overwhelmed with gratitude. Wang was glad to be of

That was friendship. Wang recalled an article he had read
recently in Shanghai Daily. A survey of foreigners had
concluded that Chinese people were only friendly if they
thought you might be useful, and promptly dropped you if
you weren’t. Such articles made Wang angry. What the hell
was wrong with these people? Wang often went to the same
bars and restaurants as the foreigners, especially when he
wanted to impress a new client from out of town. Many times
he had observed the foreigners in the Shanghai Brewery,
huddled around tables, drinking far too much and chatting
endlessly about—what? It was a mystery to him. He never
wasted time in such a manner. His potential client was there
to be courted. This might involve moderate amounts of
alcohol and a trip to the local massage parlour afterwards
but the end point was always the same: business. What
could be simpler than that?

The phone tucked into the dashboard suddenly flashed and
bleeped. Wang recognized the number on the screen as that
of the Hefei Hotel Harmony. He hit REPLY.

“Good evening, Mr Wang. This is the reception manager.”

“Ah yes?” His first thought was that he had left his phone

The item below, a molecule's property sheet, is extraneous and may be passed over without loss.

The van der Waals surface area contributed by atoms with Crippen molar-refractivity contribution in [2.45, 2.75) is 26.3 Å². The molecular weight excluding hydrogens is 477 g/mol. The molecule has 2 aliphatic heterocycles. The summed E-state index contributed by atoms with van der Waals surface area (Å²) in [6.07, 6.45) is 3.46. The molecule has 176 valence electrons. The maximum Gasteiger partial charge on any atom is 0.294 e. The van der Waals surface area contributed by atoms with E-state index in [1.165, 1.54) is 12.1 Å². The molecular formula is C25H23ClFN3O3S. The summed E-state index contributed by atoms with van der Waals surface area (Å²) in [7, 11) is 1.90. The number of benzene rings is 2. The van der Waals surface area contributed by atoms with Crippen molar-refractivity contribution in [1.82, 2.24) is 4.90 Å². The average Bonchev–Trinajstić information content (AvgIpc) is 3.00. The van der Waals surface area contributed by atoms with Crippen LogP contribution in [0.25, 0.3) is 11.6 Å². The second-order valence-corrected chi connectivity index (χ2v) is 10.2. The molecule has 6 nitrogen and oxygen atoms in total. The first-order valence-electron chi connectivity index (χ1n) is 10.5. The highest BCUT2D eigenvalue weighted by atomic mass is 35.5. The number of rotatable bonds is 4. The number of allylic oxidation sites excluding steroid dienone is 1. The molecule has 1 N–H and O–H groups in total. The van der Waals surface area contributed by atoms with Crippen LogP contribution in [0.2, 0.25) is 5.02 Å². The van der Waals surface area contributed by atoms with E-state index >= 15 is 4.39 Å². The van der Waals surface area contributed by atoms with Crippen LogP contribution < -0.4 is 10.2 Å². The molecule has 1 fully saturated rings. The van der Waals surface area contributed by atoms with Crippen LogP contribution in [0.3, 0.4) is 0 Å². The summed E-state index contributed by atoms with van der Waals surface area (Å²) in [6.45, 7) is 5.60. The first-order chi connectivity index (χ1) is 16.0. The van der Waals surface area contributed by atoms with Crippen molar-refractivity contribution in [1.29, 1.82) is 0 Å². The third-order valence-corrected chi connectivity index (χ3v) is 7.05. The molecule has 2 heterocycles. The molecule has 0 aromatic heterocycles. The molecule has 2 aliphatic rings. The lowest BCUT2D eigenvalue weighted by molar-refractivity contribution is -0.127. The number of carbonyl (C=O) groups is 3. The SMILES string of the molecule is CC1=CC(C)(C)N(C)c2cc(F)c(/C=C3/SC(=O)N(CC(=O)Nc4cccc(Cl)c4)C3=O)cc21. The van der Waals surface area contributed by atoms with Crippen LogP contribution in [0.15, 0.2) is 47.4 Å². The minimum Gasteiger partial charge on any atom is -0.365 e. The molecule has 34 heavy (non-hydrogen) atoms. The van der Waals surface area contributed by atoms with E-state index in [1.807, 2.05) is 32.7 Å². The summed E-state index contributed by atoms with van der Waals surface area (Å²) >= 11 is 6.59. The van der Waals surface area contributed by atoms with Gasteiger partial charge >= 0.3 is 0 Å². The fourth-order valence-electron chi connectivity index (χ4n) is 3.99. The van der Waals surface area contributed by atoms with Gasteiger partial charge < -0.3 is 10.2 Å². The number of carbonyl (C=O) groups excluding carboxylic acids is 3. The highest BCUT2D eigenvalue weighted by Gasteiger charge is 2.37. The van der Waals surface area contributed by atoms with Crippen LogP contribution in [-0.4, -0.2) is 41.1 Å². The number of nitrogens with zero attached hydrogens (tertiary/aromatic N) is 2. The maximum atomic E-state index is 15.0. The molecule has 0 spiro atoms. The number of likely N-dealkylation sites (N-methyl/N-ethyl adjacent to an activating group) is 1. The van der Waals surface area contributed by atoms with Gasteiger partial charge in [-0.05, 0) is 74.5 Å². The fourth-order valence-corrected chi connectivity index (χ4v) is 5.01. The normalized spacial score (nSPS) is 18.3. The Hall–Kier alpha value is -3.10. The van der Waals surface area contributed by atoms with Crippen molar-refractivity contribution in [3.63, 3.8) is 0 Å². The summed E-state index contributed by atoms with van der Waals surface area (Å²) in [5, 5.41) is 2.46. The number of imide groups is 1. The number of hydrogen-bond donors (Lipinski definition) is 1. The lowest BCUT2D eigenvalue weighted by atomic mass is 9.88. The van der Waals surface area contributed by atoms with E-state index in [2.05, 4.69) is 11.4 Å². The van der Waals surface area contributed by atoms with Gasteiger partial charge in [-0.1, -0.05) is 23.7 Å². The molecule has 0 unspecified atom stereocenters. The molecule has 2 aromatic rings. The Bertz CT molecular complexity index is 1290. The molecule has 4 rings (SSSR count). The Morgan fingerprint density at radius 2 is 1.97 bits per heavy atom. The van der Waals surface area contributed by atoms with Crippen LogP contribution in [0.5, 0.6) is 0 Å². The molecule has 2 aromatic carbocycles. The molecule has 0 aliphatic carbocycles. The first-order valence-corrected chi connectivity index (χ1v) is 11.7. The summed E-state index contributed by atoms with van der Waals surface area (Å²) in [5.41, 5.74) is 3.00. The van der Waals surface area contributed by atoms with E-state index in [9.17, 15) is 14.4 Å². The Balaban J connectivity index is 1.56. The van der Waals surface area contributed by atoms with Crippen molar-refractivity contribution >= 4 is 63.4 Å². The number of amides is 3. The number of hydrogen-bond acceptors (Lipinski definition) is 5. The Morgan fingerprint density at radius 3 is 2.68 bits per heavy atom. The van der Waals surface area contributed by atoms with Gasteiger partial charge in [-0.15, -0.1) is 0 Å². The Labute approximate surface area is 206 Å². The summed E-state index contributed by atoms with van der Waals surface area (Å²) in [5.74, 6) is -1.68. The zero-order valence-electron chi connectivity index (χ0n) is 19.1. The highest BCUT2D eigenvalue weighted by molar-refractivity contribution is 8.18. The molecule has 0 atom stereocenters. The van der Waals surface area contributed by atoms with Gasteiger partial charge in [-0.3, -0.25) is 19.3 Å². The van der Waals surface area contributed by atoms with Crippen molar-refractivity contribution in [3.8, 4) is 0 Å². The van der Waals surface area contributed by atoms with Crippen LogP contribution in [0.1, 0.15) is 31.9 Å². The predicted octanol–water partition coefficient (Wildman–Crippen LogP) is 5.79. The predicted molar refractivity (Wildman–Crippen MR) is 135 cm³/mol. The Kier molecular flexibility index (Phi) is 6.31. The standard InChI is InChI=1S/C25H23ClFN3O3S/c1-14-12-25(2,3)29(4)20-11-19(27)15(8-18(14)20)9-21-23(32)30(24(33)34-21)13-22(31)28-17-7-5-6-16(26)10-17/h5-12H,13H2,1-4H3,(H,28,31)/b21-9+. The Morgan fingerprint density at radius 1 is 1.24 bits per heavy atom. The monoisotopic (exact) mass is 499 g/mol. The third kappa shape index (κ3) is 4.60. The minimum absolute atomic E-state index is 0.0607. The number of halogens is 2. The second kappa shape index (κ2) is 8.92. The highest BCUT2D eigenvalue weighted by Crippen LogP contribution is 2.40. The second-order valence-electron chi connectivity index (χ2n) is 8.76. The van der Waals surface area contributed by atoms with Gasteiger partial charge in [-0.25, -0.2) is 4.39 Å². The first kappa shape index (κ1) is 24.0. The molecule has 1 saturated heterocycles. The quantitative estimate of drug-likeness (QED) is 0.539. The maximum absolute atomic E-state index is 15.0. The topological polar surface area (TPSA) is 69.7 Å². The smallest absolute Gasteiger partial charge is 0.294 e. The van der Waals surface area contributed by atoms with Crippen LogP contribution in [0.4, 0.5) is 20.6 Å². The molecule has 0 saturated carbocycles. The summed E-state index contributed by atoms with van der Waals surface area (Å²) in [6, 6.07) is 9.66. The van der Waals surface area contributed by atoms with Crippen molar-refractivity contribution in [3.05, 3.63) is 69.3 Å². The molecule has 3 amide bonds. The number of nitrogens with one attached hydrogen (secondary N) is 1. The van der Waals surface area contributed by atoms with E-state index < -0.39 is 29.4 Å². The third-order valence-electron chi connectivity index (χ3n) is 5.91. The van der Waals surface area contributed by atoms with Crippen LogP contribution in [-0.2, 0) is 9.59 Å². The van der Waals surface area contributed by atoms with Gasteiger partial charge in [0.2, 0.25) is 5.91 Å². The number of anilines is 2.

charger in the room again.

“I’m sure it was an accident but when you were checking out
today you picked up someone’s train ticket?”

"No I didn’t.” Wang heard his own voice speaking far too

“You were standing next to a foreign lady.”

“There were lots of people at reception. I can’t remember.
Anyway, you must be mistaken. I didn’t take anyone’s train

“I’m afraid I’m not, sir. You see, we have cameras over the
reception area. The footage shows you taking the ticket. One
of my colleagues identified you.”

Wang instinctively patted his jacket pocket until he felt the
outline of the small, orange square of card.

“I must have picked it up by accident. Like you said.”

“The thing is, the foreign lady needs that ticket in order to
get back to Shanghai. The trains are now full so it’s too late
to book another one.”

“So what do you suggest I do?”

“In the circumstances I feel you should bring the ticket back
to the hotel.”

Wang himself was amazed at what came out of his mouth
next. “Out of the question. I’m miles away.”

Wang could hear the manager covering the mouthpiece and
mumbling to someone. When he finally returned he said,
“How about I send someone to meet you to collect the

“You’ll have to be quick. I need to get home.”

Arrangements were made. This involved Wang backtracking a
few miles to the nearest town but this was a minor
hindrance. Returning to the Hotel Harmony was unthinkable.
Other attendees at the Wind and Water Pump Conference—
slogan “Better pumps, better life”—might still be checking
out. The possible loss of face was too much to bear.

* * *

It was a small town that was identical to many other small
Chinese towns, not much more than a High Street with a KFC
and a McDonald’s, a row of shabby noodle bars billowing
steam, a hardware store, and a Family Mart. A warehouse